Parents would be able to take their child's Title I dollars to any school of their choice—including a private school—under a budget amendment written by two very high profile Republican senators: Sen. Rand Paul of Kentucky, a tea party darling, and Sen. Lamar Alexander, the top GOP lawmaker on the Senate education committee.
Does the policy sound familiar? It should if you were following the presidential election. It's very similar to the policies Gov. Mitt Romney, the Republican presidential nominee, pushed during the 2012 election.
The amendment probably won't make much of a difference to the budget process—it's unlikely to pass the Democratic controlled Senate. And even if it does, the budget blueprint isn't likely to be joined with a House version to help guide spending decisions. Republicans and Democrats have gone off in two very different directions on their budget proposals, with the House GOP seeking to crack down on domestic spending in order to rein in the deficit, and Senate Democrats calling for more investment in areas like education, coupled with tax changes and cuts to some military and domestic programs.
But the debate lawmakers will have over this amendment—and the proposal's sponsors—are very interesting.
Paul is considered a Senate firebrand—he famously threw a monkey wrench into the Senate markup of the Elementary and Secondary Education Act back in 2011, and had planned to introduce more than 70 amendments to the bill. Alexander, on the other hand, supports school choice, but has also been seen as a lawmaker who can work across the aisle on K-12 policy. (He was one of just three Republicans on the committee who ultimately supported the Senate ESEA bill way back in 2011.)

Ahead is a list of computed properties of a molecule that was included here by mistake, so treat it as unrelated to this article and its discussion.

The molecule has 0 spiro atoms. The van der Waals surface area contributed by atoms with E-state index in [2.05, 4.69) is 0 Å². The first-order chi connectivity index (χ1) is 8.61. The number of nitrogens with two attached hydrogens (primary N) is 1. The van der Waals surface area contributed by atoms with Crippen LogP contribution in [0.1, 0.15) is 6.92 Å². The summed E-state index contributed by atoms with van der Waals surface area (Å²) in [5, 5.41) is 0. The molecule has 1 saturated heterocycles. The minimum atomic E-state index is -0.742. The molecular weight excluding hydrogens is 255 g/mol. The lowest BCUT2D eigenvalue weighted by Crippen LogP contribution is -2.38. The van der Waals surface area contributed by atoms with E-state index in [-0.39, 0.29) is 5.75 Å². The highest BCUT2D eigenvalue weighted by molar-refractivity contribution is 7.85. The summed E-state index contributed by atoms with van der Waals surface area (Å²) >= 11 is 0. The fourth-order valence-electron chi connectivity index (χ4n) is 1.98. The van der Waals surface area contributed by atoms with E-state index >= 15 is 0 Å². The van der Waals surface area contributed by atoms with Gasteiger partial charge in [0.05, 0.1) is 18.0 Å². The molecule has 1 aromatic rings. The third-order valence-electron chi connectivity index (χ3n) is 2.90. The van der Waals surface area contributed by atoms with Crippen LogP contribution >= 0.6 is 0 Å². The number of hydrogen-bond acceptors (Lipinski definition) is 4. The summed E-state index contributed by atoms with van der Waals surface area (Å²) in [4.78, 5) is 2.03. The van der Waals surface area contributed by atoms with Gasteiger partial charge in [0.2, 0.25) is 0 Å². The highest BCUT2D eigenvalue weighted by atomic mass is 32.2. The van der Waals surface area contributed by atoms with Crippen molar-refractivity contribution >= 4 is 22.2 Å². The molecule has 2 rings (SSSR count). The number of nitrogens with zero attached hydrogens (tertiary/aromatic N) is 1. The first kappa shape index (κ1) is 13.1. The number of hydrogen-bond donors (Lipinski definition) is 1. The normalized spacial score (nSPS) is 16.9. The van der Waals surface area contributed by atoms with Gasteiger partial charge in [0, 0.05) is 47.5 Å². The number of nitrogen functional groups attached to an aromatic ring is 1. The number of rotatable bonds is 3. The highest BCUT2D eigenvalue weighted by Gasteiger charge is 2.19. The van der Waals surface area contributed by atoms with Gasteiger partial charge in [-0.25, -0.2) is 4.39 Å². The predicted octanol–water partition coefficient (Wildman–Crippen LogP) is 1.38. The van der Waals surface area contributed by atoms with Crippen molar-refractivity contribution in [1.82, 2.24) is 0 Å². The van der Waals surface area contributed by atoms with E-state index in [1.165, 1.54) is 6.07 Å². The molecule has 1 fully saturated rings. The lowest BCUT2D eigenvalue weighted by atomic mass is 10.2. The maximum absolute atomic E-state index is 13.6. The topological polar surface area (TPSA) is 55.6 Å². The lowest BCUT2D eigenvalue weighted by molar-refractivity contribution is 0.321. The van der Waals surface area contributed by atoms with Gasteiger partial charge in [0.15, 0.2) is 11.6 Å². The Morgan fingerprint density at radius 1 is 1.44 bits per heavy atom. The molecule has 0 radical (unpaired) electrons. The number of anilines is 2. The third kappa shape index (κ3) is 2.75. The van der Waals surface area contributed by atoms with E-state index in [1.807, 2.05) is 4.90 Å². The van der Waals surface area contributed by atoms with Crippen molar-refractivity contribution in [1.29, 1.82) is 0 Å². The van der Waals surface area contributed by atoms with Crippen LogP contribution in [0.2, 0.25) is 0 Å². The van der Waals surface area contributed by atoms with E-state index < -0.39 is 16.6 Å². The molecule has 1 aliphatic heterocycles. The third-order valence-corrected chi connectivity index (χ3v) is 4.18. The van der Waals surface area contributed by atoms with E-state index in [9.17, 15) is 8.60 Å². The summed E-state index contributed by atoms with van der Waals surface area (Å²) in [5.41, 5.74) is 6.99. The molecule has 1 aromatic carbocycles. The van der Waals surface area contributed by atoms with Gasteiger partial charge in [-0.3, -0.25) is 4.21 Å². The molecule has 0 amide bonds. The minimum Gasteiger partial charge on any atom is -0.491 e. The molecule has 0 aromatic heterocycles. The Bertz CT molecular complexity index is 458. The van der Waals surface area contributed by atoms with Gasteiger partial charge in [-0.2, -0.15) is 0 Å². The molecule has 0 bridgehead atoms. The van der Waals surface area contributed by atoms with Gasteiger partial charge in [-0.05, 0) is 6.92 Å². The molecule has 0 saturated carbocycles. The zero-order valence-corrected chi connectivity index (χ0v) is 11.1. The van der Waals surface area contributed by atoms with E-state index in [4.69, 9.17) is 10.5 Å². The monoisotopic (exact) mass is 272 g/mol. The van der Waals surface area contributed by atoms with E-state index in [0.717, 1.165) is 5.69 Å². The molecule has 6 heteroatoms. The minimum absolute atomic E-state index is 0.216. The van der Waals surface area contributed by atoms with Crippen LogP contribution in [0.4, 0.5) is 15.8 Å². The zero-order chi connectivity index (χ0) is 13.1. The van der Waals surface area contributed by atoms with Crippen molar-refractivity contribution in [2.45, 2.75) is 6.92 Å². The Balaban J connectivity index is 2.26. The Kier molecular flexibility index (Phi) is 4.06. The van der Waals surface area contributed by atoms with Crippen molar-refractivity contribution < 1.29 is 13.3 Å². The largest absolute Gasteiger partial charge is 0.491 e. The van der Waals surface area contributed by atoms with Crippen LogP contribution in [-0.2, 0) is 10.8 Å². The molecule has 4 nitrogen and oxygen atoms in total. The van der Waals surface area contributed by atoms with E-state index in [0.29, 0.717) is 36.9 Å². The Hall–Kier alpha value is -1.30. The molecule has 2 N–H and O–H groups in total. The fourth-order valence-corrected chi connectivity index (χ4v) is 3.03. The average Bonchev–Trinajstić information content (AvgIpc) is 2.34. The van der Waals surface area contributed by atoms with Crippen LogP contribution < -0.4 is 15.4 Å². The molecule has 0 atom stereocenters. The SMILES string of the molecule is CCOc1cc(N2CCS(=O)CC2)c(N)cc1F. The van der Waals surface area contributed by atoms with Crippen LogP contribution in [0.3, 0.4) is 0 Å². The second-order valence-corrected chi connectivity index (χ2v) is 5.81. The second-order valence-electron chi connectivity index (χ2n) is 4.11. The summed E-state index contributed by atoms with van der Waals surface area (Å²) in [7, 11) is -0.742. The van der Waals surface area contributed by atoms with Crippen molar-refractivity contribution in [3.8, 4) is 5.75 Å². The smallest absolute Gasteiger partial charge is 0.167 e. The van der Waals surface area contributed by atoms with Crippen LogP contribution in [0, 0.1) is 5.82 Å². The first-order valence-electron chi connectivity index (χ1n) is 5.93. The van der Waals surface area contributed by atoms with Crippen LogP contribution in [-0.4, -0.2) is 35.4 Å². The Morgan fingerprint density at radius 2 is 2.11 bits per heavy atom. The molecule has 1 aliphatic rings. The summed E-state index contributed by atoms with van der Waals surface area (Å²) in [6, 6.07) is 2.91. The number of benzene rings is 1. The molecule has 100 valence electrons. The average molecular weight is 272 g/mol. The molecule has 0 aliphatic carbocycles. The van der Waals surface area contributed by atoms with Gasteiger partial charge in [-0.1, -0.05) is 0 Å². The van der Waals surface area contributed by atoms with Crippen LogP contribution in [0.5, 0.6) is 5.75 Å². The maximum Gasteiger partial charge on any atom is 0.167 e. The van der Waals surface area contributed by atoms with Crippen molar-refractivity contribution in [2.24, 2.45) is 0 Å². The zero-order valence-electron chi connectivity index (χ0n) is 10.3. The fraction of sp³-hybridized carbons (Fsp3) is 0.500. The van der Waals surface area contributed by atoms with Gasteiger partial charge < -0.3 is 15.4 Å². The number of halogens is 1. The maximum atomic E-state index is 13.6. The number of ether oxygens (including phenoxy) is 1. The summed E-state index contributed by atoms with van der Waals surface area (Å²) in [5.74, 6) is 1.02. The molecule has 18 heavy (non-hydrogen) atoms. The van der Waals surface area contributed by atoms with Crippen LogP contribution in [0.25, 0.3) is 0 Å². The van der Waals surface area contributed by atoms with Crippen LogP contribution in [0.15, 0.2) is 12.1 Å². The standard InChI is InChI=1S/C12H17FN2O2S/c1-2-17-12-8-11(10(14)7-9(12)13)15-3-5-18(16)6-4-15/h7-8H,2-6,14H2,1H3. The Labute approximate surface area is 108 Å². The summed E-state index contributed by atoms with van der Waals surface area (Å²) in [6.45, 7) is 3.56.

The fact that they're teaming up together on school choice means that it's something that Republicans of all stripes are embracing in a big way. (Other key Republicans, including Rep. Eric Cantor, R-Va., the House majority leader, and Sen. Marco Rubio, R-Fla., a possible presidential contender, have been all over choice lately too.)
What does this mean for ESEA prospects? If Republicans in Congress refuse to support an ESEA reauthorization measure that doesn't include vouchers, it might make an already very tough reauthorization even tougher. Vouchers are considered a wedge issue. It would be hard to get many congressional Democrats on a bill that includes them—although, to be fair, vouchers are beginning to gain traction in some districts and states, even among some Democrats.
Sen. Tom Harkin, the education committee chairman, told the Council of Chief State School Officers this week he'd like to get moving on an ESEA bill by the summer. But most advocates still don't expect to see ESEA finished this year...or anytime soon.
Still, the move definitely jives with what other Republicans have been saying about school choice lately. Romney lost among female voters and minorities in the last presidential election. Are vouchers a way to win those folks over? Comments section is open!